Cultural Experience | Netherlands

A Food Guide to The Netherlands

If you’re planning on visiting the Netherlands, it’s probably safe to assume that you haven’t chosen to visit this beautiful country because of its food.

Unlike Italy, France, or Greece, Holland isn’t exactly well known for its traditional dishes. With that being said, there are some Dutch delicacies you should definitely try during your stay. Here is a quick collection of some of the most famous (or infamous) Dutch dishes and treats for you to taste.

Everyday Classics

Hagelslag – can you imagine a better way to start the day than with toasted bread spread with an unhealthy amount of butter and covered in sprinkles? Yes, that’s actually a real thing in Holland. In fact, hagelslag – the sprinkles – are considered the most popular bread topping in the country! Usually eaten on buttered bread for breakfast or lunch, these sprinkles come in a range of varieties including: white, milk and dark chocolate, fruit flavoured and even liquorice seed flavoured (however the latter are usually reserved for celebrating the birth of a new baby). For a cheap breakfast when you visit, pick up a loaf of bread, a tub of butter and a box of hagelslag for a traditional Dutch start to the day.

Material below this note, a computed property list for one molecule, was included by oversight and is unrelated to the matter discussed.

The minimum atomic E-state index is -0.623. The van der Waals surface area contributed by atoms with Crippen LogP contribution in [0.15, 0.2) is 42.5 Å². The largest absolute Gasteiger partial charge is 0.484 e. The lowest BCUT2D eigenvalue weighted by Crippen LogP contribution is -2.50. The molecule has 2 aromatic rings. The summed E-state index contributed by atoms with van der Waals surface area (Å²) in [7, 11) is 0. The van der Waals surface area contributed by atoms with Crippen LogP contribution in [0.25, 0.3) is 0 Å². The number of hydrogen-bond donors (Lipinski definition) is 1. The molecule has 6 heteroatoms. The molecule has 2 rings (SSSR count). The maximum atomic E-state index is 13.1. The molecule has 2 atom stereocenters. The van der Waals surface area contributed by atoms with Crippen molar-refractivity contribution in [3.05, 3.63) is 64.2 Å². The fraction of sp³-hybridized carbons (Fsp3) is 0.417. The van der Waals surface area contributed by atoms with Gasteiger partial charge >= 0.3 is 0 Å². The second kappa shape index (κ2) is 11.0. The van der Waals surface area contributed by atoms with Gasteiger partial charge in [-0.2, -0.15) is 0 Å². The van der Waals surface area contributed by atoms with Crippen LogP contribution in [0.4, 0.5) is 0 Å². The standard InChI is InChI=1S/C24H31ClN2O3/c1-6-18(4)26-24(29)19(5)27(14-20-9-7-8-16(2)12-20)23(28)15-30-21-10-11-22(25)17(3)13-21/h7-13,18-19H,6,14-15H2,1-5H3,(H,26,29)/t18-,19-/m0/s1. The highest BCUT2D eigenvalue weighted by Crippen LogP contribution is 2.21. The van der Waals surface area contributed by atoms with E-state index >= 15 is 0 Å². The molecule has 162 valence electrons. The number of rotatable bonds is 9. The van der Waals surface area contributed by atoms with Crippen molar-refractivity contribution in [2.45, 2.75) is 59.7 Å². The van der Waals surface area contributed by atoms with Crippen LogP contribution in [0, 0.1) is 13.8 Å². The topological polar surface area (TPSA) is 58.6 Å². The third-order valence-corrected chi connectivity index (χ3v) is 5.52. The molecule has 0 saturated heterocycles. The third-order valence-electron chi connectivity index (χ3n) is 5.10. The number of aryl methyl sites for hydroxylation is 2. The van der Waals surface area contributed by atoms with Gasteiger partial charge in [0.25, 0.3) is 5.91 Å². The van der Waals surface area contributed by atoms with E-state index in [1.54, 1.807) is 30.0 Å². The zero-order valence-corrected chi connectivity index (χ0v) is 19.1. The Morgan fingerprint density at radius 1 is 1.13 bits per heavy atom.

hagelslaag pink bread toast dutch food Holland image

Pink hagelslag is served when celebrating the birth of a baby girl and blue is served when a boy is born.

Gouda Kaas – this Dutch cheese is one of the most popular cheeses around the world, and when you visit Holland you can even make a trip to the Gouda to see the city where it gets its name. The Dutch people love cheese and there is a huge range of cheese types for you to buy at the markets and grocery stores. Consider trying brandnetel (stinging nettles) or green pesto.

Dutch cheese market stall Leiden gouda image

Markets almost always have dedicated stalls for cheese